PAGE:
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dc.contributor.advisor Soliman, Mounira
dc.contributor.author Koraa, Rola Alaa
dc.date.accessioned 2016-05-24T08:53:06Z
dc.date.available 2016-05-24T22:00:21Z
dc.date.created Spring 2016 en_US
dc.date.issued 2016-05-24
dc.identifier.uri http://dar.aucegypt.edu/handle/10526/4764
dc.description.abstract This thesis attempts to explore the development of female identities in two contemporary diasporic novels Bharati Mukherjee’s Desirable Daughters (2002) and Idris Ali’s Dongola (1993) that tackle the notion of diaspora differently. Desirable Daughters portrays the modern type of diaspora, that of immigration, while Dongola portrays the Nubian diaspora as a typical classical diaspora. The main goal of the thesis is to examine the different implications of diaspora on the protagonists’ identity formation as females in order to know where they fit in the diasporic spectrum. Tara and Halima share some major factors such as being members of ethnic minorities, and being brought up in oppressive patriarchal societies. Each has a different notable experience in terms of individual and social identity transformation due to physical or metaphorical displacement. The thesis will read their different diasporic experiences through intersectionality feminism which is a paradigm of interlocking systems of oppression based on race, class, and gender. The identities of both characters are analyzed against the three factors which are integral to the idea of diaspora. Each of these factors may be looked upon differently after the character’s displacement resulting in the character’s identity development. The three axes of the intersectionality theory pave the way for understanding the similarities and differences between Tara and Halima in relation to their diasporic situation. Tara discovers her true self and accepts her dual identity after returning to India, while Halima’s total loss of her homeland, Nubia, and her husband results in her violent revenge at the end. en_US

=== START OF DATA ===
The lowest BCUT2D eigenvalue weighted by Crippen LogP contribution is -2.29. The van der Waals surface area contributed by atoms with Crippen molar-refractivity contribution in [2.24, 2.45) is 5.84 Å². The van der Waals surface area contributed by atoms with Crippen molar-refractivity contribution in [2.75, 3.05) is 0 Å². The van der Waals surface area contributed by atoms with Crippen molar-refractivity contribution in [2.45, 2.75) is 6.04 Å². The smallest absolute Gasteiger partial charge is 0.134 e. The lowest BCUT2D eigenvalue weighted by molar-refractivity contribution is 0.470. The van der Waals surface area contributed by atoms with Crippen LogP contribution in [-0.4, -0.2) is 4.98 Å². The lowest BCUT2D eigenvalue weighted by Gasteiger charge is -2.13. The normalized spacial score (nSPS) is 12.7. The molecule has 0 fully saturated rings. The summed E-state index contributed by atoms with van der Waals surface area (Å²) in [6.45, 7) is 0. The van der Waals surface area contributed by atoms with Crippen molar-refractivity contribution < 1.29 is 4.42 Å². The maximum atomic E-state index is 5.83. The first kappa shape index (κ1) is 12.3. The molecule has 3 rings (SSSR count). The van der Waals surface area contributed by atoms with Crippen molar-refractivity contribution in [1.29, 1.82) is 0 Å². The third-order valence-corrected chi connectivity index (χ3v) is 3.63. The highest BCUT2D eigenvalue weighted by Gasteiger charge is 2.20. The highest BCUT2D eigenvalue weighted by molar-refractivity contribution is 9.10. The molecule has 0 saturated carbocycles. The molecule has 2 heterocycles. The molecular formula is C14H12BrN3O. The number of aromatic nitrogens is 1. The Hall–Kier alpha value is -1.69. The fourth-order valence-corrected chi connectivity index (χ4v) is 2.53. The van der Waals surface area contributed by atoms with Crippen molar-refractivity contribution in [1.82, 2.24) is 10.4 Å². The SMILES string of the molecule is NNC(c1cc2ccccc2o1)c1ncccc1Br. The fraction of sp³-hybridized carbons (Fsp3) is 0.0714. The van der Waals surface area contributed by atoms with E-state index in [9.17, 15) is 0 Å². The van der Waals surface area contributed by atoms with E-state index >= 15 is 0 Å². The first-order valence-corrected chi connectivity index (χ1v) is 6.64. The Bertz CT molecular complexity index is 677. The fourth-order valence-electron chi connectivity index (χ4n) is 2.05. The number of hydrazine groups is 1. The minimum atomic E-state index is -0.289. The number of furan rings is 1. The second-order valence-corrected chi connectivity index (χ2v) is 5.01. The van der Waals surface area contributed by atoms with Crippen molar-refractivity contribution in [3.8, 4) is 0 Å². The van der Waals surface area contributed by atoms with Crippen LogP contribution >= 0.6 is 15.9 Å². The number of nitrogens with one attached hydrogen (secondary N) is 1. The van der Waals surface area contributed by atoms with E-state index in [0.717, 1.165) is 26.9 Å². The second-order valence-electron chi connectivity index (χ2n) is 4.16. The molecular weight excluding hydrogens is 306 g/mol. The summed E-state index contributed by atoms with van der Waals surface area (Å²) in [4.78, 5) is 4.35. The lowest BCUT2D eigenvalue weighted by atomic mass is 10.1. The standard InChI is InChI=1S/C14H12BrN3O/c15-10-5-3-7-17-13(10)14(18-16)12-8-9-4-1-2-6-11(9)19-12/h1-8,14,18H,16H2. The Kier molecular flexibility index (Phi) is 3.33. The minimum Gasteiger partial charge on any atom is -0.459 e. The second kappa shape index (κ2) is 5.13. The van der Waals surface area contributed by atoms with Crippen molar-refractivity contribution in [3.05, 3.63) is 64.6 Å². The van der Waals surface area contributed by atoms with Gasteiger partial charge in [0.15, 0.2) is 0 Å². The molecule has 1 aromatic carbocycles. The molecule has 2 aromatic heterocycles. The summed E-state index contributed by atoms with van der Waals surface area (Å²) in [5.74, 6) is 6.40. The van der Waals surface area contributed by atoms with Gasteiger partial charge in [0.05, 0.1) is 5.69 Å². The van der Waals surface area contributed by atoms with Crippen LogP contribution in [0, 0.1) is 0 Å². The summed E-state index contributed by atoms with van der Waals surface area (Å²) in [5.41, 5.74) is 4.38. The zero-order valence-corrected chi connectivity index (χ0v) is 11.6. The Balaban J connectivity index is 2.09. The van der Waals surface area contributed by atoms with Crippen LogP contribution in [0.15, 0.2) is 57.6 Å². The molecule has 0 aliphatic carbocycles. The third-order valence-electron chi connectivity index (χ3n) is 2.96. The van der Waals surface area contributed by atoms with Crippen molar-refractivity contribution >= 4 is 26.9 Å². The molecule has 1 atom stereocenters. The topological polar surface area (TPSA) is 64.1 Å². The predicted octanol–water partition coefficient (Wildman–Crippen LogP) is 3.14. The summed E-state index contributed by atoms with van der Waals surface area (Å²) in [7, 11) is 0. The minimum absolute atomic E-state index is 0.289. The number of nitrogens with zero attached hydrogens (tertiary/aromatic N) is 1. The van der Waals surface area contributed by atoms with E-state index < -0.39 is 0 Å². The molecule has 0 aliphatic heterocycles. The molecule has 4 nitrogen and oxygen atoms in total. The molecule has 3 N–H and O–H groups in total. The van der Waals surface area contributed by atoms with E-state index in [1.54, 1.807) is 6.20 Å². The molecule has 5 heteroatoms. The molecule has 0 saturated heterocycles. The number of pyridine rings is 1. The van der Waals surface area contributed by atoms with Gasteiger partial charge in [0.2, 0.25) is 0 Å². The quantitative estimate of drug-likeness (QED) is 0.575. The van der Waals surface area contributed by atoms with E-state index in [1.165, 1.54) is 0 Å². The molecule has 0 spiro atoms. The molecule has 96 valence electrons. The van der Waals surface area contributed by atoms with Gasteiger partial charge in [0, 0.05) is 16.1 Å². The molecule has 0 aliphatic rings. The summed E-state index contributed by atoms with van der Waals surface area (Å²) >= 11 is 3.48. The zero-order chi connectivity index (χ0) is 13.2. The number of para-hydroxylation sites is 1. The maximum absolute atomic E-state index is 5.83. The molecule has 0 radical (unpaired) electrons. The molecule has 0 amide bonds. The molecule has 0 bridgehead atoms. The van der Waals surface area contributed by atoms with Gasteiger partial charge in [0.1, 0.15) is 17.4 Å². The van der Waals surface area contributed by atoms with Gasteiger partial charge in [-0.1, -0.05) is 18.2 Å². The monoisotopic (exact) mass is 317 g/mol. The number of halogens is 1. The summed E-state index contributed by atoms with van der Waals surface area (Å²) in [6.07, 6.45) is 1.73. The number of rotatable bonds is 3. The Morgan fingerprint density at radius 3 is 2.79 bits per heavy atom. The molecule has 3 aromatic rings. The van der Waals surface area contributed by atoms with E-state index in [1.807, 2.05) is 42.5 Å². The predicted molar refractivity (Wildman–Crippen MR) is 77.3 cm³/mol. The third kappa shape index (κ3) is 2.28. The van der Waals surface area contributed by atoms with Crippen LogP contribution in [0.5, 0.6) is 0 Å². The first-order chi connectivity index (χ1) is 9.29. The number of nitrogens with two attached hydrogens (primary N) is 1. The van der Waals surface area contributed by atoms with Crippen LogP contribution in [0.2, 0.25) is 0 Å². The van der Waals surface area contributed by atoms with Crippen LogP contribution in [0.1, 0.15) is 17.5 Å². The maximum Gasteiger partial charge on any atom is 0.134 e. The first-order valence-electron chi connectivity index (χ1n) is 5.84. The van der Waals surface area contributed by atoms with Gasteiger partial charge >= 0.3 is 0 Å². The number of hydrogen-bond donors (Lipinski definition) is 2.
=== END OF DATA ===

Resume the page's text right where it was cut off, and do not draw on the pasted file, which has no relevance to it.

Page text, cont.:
dc.description.sponsorship I am glad to have this opportunity to thank all those who have helped me in writing this thesis.Firstly, I would like to express my sincere gratitude to my supervisor Professor Mounira Soliman for her patience, and guidance. She has greatly helped me in the research process and writing of this thesis. I would like to thank the rest of my thesis committee: Professor Stephen Nimis and Professor Khaled Mottawa for their insightful feedback and comments. My sincere thanks also goes to the Faculty members of Al-Alsun at Misr International university. Without their precious support, it would have been possible to conduct this thesis. Special thanks goes to my role model and figure of inspiration Dr. Dalia Saad who taught me literature and criticism courses as an undergraduate student. Her belief in me since I was her student has been an incentive for writing this thesis. I would also like to thank my father for his continuous support and motivation. Last but not least, I would like to thank my friends who continuously and generously supported me all the way, especially Rana Mounir and Alia Saad. en_US
dc.format.extent 74p. en_US
dc.format.medium theses en_US
dc.language.iso en en_US
dc.rights Author retains all rights with regard to copyright. en
dc.subject Bharati Mukherjee en_US
dc.subject Idris Ali en_US
dc.subject Desirable Daughters en_US
dc.subject Dongola en_US
dc.subject gender en_US
dc.subject identity en_US
dc.subject female en_US
dc.subject diaspora en_US
dc.subject female identity en_US
dc.subject intersectionality theory en_US
dc.subject.lcsh Thesis (M.A.)--American University in Cairo en_US
dc.title Diasporic Female Identities in Bharati Mukherjee's Desirable Daughters and Idris Ali's Dongola. en_US
dc.type Text en_US
dc.subject.discipline Comparative Literary Studies en_US
dc.rights.access This item is available en_US
dc.contributor.department American University in Cairo. Dept. of English and Comparative Literature en_US
dc.description.irb American University in Cairo Institutional Review Board approval is not necessary for this item, since the research is not concerned with living human beings or bodily tissue samples. en_US
dc.contributor.committeeMember Nimis, Stephen
dc.contributor.committeeMember Mottawa, Khaled


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    This collection includes theses and dissertations authored by American University in Cairo graduate students.

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